What We Liked
Face to Face: You begin "Legacy Mode" by designing your boxer. There are enough options here to make a gaunt lightweight with a glass jaw to a husky heavyweight with no muscle definition. EA's Photo Game Face finally makes its way into the series, which gives you the option of seeing a digitized representation of your own face -- both before and after being on the wrong end of a couple Muhammad Ali bee stings. Tiger Woods is the only game we've seen with more customizable character options.
Style Points: "Upright," "Balanced," "Wild," "Hyper" -- you can choose from 12 different styles of fighting. Boost your stat bonuses by fighting by the book, literally -- the instruction booklet tells you how you're supposed to attack depending on which style you choose. These are all a part of designing your fighter. Physical attributes also dictate strategy. If you've got long arms and quick feet, stay away from your opponent and keep peppering him jabs. If you're a little smaller, you'll want to stay in close and work the body.
Stick and Move: Once you hop into the ring, all of your fighter's movements are a result of the two toggle sticks. The left toggle stick moves your boxer around the ring and can also be used to bob and weave by holding down the trigger button. Your right stick controls the punching. It's all very organic and the action flows seamlessly from your sticks onto the screen.
It's In The Game ... Plan: A realistic emphasis on strategy forces you to build your attacks around quick jabs and counters. It's rarely wise to throw random punches, as you only make real contact by waiting for openings in your opponent's defense. (A quick color flash indicates a solid blow.) Yes, detailed strategy forces you to hold off on haymakers and uppercuts until the later rounds when your opponent is tired, but the wait makes each defining knockout blow that much sweeter once it finally connects.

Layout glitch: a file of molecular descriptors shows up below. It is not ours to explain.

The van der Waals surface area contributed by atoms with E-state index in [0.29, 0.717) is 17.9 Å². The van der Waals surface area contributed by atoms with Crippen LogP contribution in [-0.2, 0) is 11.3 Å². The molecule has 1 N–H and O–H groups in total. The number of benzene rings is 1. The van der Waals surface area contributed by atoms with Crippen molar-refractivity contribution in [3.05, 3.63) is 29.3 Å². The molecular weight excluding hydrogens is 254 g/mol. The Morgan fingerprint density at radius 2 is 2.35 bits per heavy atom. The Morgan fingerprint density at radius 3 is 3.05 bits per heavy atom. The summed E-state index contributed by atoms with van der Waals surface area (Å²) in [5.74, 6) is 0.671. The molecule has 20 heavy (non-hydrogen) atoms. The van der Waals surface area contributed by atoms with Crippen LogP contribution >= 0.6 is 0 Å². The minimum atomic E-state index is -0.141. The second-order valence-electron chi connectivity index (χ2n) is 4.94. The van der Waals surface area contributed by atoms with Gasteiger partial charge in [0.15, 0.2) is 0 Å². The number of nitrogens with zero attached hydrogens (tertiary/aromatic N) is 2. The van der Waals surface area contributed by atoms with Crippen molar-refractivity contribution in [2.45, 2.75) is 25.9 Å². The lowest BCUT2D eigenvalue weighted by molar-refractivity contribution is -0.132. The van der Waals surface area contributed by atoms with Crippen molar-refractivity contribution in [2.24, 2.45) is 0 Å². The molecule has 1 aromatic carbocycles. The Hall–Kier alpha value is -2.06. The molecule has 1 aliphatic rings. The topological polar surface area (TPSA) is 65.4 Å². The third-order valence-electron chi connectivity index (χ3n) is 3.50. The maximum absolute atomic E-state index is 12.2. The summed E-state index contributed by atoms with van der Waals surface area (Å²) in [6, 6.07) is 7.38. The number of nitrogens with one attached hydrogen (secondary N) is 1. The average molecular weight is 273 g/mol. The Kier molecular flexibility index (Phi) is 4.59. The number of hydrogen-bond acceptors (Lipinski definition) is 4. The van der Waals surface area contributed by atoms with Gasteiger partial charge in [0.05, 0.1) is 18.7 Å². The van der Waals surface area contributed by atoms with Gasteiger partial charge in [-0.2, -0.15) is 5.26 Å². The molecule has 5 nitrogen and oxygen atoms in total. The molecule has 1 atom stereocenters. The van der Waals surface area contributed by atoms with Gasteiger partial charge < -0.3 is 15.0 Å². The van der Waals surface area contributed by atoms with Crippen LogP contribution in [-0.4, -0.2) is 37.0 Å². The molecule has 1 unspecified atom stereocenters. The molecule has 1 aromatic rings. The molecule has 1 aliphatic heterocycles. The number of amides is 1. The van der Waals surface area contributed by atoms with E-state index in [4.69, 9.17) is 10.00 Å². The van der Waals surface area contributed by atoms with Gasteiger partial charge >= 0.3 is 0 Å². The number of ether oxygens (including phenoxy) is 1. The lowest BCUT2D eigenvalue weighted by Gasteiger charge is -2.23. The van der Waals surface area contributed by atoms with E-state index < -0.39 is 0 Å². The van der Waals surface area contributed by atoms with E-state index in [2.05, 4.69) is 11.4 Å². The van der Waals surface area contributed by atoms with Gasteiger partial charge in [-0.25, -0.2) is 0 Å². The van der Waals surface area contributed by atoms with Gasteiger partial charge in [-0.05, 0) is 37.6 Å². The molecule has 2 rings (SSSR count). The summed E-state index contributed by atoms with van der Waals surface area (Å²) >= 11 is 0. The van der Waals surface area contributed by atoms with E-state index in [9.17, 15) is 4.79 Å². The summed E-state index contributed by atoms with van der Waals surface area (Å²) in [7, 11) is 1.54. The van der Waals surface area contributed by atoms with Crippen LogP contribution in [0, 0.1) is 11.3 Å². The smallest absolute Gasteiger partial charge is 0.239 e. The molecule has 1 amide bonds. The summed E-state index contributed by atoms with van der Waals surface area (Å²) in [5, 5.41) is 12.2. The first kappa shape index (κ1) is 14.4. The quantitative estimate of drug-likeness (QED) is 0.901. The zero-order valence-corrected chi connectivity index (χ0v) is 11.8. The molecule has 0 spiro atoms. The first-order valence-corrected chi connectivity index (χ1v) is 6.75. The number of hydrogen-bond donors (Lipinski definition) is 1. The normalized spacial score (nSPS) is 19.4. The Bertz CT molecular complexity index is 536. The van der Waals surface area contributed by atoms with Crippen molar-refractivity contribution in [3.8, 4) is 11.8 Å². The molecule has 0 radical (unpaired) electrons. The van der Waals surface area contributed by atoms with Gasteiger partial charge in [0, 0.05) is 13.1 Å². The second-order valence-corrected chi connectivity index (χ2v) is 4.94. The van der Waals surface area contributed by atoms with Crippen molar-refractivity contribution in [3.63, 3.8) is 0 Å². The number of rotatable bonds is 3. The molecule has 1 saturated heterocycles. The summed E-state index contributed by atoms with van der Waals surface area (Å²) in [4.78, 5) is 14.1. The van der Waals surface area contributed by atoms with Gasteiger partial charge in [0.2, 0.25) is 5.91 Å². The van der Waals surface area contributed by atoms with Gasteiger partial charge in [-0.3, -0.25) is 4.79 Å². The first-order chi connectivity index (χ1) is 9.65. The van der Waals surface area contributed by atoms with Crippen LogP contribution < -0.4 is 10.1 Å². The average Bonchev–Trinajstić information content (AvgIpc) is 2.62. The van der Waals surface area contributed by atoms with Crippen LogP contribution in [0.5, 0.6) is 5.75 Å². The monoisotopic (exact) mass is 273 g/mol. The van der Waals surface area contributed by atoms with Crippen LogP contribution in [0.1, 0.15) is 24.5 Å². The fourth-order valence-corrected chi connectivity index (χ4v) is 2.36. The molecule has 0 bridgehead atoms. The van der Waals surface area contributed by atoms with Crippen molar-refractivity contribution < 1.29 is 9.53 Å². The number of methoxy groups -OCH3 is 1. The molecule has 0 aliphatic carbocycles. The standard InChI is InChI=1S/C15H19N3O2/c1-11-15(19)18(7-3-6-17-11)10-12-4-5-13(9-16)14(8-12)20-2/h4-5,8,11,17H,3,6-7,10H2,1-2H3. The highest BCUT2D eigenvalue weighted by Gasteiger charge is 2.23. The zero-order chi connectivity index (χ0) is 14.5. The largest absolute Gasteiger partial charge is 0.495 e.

Speed Kills: 2006's Fight Night Round 3 was hailed by many as the original breakthrough next-gen sports title. Round 4 continues the evolution. For a game with this much constant movement in every direction, the game's 60 frames per second speed renders the fluid action in the ring without fail. Even online. Your boxer moves like a real athlete whether he's putting together a flurry of punches or he's bouncing around the ring waiting to unleash a vicious hook.
Mike'd Up: Iron Mike is in the house and it's a reminder of just how much we've missed the crazy boxer from Brooklyn. Sure, it's great to see him in the cartoon-y Punch-Out!!, but to really get in the ring as Mike Tyson in his prime is spectacular. (Or terrifying, if you choose to take him on.)
Save the Date: When you're trying to work your way up the ranks, Legacy Mode forces you to plan out your schedule like a real fighter. Instead of just playing random mini-games before taking on opponents, you're asked to plan fights according to your opponent's schedule. Choose from a series of dates from your next opponent based on how many training sessions you think you'll need before the bout.
Check out Fight Night 4 in action:
What We'd Change
Artificial Intelligence: Sometimes the AI is a little quick to plug in a counterpunch. Then there are other times when your opponent has trouble blocking a series of unimaginative combos. There's nothing more frustrating than a walkover AI opponent; except maybe an impossible to beat AI. An AI that alternates between those two worlds is not the solution, either.
Training Zoned: We hope Allen Iverson isn't reading this right now because we're about to talk about practice. With the exception of the traditional sparring, the training games you play during career mode can be incredibly demanding, difficult and occasionally just downright boring. Sure, you can simulate the training activities, but then why have the mini-games at all?
Backed Into A Corner: Fixing up your fighter depends on how you're performing in the ring. It's a cool concept but it doesn't play out realistically. Earn points based on stats like connected punches and knockouts, then assign them between rounds to health, damage, or stamina. Navigating a menu and clicking buttons is a far cry from the cut-cleaning mini-game in Round 3 - and certainly not an improvement.
Fight Night Round 4 is visually amazing, both because of its crisp graphics and effortless speed. Most of the complaints are either surmountable (the strategy can test your patience when you start out) or based on minutiae (training and corner mini-games). Boxing lovers will eat this title up, while gamers can learn a lot about the Sweet Science during a run through Legacy Mode.
-- Reviewd by Paul Ulane